Eating for two does not mean eating twice as much - Cape Cod Healthcare

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Published on December 31, 2019

Eating for two does not mean eating twice as much Eating for two does not mean eating twice as much

Traditional advice for pregnant women was to get as much rest as possible and eat for two to ensure proper growth of the baby. Pregnancy was considered a time of confinement rather than keeping up with your regular pace of your life.

Now those misguided notions are considered to be contributing to the obesity epidemic in this country, according to a recent study done at Penn State College of Medicine. Regular exercise and keeping gestational weight gain to a more moderate level is far healthier for both the mother and the baby.

It’s past time to put the myth of eating for two to bed, said obstetrician Richard Heywood, DO, FACOG at Falmouth Women’s Health in Mashpee.

“When you really boil it down, you only need 200 to 300 extra calories a day when you’re pregnant,” he said. “That could be something as small as one granola bar a day. You don’t have free license to eat anything you want.”

Dr. Heywood usually advises women to gain between 25 to 35 pounds, if they are starting within the normal recommended body mass index range.

“Somebody who is a little lighter to begin with may have a little more leeway. Somebody that’s heavier, we usually try to get them to gain less. When we have morbidly obese patients, they should not be gaining any weight at all,” he said.

About 45 percent of current mothers-to-be begin their pregnancy overweight or obese, compared to 24 percent in 1983. Research shows that women who are already overweight or obese at the start of their pregnancy are two to six times more likely to gain more than the recommended weight and also much more likely to retain the weight after their pregnancy.

The problem can become intergenerational because excessive maternal weight gain is a known contributor to the risk of obesity in their off-spring. That can lead to health risks for the child down the road that are completely preventable.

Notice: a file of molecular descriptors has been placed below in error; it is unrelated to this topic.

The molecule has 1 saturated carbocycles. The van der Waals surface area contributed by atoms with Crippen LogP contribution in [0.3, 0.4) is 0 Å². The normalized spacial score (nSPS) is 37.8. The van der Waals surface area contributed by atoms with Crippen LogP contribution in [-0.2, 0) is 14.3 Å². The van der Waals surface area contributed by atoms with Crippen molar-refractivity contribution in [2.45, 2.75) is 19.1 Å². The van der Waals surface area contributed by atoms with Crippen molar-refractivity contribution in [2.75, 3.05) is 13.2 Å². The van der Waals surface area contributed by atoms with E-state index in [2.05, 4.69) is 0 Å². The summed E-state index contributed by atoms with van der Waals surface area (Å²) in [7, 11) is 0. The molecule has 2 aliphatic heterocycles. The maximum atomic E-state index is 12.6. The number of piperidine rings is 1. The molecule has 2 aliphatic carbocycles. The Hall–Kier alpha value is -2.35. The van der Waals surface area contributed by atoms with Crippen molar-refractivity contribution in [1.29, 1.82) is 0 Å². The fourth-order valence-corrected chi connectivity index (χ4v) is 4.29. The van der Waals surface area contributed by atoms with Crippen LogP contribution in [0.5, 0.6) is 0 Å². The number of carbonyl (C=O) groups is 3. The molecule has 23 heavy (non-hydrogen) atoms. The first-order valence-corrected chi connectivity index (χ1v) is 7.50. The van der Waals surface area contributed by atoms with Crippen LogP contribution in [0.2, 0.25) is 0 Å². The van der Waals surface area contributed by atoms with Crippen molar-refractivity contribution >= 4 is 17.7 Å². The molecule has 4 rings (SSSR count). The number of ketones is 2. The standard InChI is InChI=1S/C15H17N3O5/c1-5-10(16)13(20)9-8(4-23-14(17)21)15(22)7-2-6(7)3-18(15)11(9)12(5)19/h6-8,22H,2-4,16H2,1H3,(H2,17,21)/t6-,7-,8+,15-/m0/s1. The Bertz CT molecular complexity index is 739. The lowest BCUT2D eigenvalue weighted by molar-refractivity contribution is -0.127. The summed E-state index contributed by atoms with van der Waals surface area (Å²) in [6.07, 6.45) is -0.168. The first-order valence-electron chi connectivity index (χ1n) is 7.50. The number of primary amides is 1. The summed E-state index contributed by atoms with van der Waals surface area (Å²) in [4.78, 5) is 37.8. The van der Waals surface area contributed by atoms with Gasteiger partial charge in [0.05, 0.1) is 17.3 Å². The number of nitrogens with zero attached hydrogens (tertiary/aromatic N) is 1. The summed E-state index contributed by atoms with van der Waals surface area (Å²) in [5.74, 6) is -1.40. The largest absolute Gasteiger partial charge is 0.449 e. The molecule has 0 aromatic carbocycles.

Adds to Complications

Medical complications to both mother and child that can arise from excess weight gain during pregnancy, according to Dr. Heywood, include:

  • Elevated maternal blood pressure
  • Increased risk of miscarriage in early pregnancy
  • Pre-eclampsia
  • Gestational diabetes
  • Baby gaining too much weight, which can lead to birth injuries
  • Increased risk of shoulder dystocia in the baby
  • Increased risk of a significant tear and bleeding for the mother during delivery
  • Increased risk of caesarian section

As important as it is, discussing weight with patients who are overweight can be tricky for physicians and other providers. Dr. Heywood has found that asking, “What are we doing about your extra weight?” is a non-threatening way to open the conversation. He then starts to talk about numbers.

“Weight loss is just math,” he said. “If you put fewer calories in the tank and take more calories out of the tank, you will lose weight.”

He often recommends that overweight patients download a calorie counting app to track how many calories they are consuming. He knows that can be annoying to do every day, but he suggests people try it for just a few days to get a sense of where the excess calories are that can be eliminated.

For example, in today’s world it’s not uncommon for someone to stop at a coffee shop and order a beverage full of cream and sugar every day.

“People have to stop thinking about that as a daily routine and start thinking about it as a special treat,” Dr. Heywood said. “If you don’t do it every day, you can afford to do it once a week.”

He also advises patients to only shop the outer aisles of the grocery store because that is where the healthy produce, meat and dairy products are. The inner aisles are where you get into trouble.

When Dr. Heywood was doing his residency about 15 years ago, conventional wisdom was that when it came to physical activity, whatever the pregnant woman did before pregnancy should be continued during pregnancy, even if that activity level was minimal.

Current research shows that exercise is good for pregnant women, he said, but he cautions those who have been sedentary to make changes slowly. The advent of a pregnancy is not the time to start training for a marathon if you’ve never run one. Start with an activity like daily walking and build up to the CDC-recommended 150 minutes a week gradually over the time period of a few weeks.

“I tell patients that they need to keep active because at the end of this whole pregnancy is a big physical challenge called labor,” he said. “You need to train and you need to be physically active throughout your pregnancy to prepare for it.”